Compared to Ananda’s delicate Bengali constitution—he is afflicted with a vicious cycle of insomnia causing acidity leading to migraine—Radhesh is robust, full of a hedonistic, Falstaff-like appetite for decadence. He may be pinched when it comes to carnal pleasures, but a full-throated advocate of drinking 10 glasses of water to ensure that his bowels are vigorously cleared every morning. Unexpected as it may seem, Chaudhuri employs a Swiftian vocabulary to bring alive Radhesh’s quirks. It is not often that one encounters adjectives like “urinous" in his writing.
In striking contrast with this Rabelaisian world of defecation, flatulence, gluttony and temper tantrums is Ananda’s carefully calibrated intellectual ambitions. An aspiring poet, he is profoundly absorbed in the verse of the moderns, especially of Philip Larkin, and does not care for almost any literary activity prior to the 19th century (his palpable distaste for the ancients does not come in the way of his vague feelings of lust for his college tutor, Hillary Burton, a medievalist, who, in a bleakly farcical turn, loses her sight).
In the second year, Ananda has better luck with his tutor, Nestor Davidson, a moderately known novelist, who finds his poems promising, though perhaps not as much as his essays. Our Bengali Odysseus, stewing in self-pity and suffering from acute home-sickness in exile, finds a friend in his suitably named mentor (in the Greek epic, Nestor is the king who offers sage advice and hospitality to Telemachus, when the latter comes to him in search of his missing father, Odysseus).
Ananda’s decision to choose a London college over Oxbridge is also motivated by his incipient literary ambitions. He hopes to be noticed by Stephen Spender, the poet, who is a fellow of his college, for his verse, as T.S. Eliot had once chanced upon the young Dom Moraes. But again, in a sardonic twist, Ananda’s arrival in England coincides with Spender’s retirement from the college, leaving him to depend on Nestor for spiritual guidance. But the salvation Ananda seeks, as Chaudhuri goes on to beautifully show, comes to him as keenly during his weekly tutorials with the prim Englishman as during his weekly ramblings with his impossible uncle.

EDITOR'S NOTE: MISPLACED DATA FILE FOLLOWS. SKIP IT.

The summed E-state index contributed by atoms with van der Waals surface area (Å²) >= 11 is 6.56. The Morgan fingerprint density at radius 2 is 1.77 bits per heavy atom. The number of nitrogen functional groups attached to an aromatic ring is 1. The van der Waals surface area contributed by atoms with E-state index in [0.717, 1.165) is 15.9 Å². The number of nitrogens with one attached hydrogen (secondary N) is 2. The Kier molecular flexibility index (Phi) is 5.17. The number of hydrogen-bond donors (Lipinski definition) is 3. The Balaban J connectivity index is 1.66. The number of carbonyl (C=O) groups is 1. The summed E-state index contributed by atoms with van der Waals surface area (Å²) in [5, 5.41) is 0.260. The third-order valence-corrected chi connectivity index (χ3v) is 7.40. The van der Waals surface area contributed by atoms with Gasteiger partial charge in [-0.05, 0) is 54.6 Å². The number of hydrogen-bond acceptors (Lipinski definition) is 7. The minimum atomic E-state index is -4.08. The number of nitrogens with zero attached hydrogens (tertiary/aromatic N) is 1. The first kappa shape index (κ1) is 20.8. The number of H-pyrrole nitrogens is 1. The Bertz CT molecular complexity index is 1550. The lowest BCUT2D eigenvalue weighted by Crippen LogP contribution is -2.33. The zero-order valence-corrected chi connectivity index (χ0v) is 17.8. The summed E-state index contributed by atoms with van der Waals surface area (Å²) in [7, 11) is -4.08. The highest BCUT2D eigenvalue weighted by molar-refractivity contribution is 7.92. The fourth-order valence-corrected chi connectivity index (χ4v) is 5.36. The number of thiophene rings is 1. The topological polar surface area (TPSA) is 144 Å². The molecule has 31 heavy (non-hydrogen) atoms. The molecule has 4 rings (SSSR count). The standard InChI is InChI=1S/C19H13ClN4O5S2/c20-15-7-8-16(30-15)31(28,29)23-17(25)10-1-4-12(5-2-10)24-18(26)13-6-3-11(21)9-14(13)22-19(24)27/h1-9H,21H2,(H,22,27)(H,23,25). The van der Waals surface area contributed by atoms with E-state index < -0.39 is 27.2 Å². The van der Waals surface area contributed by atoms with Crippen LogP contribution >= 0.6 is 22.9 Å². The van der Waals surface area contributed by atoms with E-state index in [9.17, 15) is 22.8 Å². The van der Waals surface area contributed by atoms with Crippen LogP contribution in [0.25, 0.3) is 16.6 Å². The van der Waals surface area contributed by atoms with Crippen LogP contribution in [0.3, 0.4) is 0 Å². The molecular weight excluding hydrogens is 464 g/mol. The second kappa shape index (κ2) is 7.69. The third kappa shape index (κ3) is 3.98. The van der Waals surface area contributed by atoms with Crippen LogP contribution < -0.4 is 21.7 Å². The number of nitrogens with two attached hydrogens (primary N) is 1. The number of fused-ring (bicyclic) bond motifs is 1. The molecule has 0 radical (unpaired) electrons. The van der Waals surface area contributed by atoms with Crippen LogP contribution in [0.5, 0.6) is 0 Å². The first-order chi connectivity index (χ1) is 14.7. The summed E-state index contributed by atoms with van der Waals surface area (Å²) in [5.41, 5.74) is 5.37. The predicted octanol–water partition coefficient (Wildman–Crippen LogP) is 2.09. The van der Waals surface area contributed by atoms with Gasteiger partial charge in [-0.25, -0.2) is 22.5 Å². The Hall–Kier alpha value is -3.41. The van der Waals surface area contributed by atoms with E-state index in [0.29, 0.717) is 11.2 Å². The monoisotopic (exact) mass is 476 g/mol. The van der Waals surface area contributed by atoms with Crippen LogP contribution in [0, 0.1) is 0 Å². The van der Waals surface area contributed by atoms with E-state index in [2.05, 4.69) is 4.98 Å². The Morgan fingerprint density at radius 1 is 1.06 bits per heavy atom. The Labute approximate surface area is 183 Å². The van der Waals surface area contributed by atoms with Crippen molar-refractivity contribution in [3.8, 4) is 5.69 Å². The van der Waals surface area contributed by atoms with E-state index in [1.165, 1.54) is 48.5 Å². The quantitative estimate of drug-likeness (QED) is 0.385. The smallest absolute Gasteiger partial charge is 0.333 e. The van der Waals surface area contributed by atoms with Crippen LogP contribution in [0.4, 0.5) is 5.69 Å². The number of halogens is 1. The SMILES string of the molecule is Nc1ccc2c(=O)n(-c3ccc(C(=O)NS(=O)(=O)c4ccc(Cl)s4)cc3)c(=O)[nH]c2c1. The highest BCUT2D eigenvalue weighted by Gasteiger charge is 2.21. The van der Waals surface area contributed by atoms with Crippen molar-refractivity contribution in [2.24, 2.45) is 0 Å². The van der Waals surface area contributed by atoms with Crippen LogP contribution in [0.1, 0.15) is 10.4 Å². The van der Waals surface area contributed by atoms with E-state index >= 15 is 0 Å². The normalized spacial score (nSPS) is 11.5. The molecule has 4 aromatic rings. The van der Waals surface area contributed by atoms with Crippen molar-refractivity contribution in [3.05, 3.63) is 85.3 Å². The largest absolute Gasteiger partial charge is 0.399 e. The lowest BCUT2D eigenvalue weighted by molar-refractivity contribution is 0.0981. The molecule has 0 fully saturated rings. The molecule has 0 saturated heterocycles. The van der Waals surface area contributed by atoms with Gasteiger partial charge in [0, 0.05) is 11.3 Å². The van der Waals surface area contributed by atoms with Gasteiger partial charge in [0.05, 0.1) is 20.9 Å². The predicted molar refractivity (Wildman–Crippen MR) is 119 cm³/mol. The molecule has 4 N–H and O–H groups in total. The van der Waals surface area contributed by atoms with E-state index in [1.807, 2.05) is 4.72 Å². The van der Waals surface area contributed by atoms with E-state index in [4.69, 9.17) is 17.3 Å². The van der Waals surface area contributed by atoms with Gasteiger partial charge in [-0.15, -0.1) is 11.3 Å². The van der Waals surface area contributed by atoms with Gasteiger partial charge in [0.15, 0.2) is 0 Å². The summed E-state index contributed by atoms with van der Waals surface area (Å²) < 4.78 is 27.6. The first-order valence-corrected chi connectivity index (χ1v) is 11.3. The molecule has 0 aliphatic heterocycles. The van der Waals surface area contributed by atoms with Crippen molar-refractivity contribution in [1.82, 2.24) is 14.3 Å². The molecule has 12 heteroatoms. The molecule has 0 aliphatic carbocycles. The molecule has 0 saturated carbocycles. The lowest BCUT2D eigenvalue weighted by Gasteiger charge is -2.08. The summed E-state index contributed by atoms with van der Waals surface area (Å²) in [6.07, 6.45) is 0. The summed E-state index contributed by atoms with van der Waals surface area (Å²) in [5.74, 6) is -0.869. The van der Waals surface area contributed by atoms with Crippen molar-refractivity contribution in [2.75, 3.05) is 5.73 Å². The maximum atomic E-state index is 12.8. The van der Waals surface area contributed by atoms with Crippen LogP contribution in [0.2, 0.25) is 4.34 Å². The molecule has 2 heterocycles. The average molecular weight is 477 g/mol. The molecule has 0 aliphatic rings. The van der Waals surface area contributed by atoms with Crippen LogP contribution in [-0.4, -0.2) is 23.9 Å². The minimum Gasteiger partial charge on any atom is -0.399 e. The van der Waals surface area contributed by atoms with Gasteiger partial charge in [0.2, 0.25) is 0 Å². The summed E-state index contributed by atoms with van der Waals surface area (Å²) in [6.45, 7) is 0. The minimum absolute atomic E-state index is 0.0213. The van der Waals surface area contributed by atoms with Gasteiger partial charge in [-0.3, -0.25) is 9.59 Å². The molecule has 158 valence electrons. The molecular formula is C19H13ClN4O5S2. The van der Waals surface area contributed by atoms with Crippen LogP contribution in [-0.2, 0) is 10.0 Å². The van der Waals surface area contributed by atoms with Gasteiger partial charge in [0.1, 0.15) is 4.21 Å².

In spite of his fractious relationship with Radhesh, it is because of their accidental proximity that Ananda is able to recover a part of his identity he had never actively engaged with in his life in India. Having grown up in a highly Anglicized set-up—speaking English for much of his life, eating “lettuce sandwiches as a teatime snack", and “reading Agatha Christie and Earl Stanley Gardner"—Ananda realizes that none of these habits that distinguished him at home “counted for anything in London", as everyone there did those same things unthinkingly. Navigating this sea of familiar yet unsettling circumstances, it is in Radhesh, with his peculiar combination of British affectation and Sylheti uncouthness, that Ananda finds an unexpected but essential anchor.
Also Read: Book Excerpt | Odysseus Abroad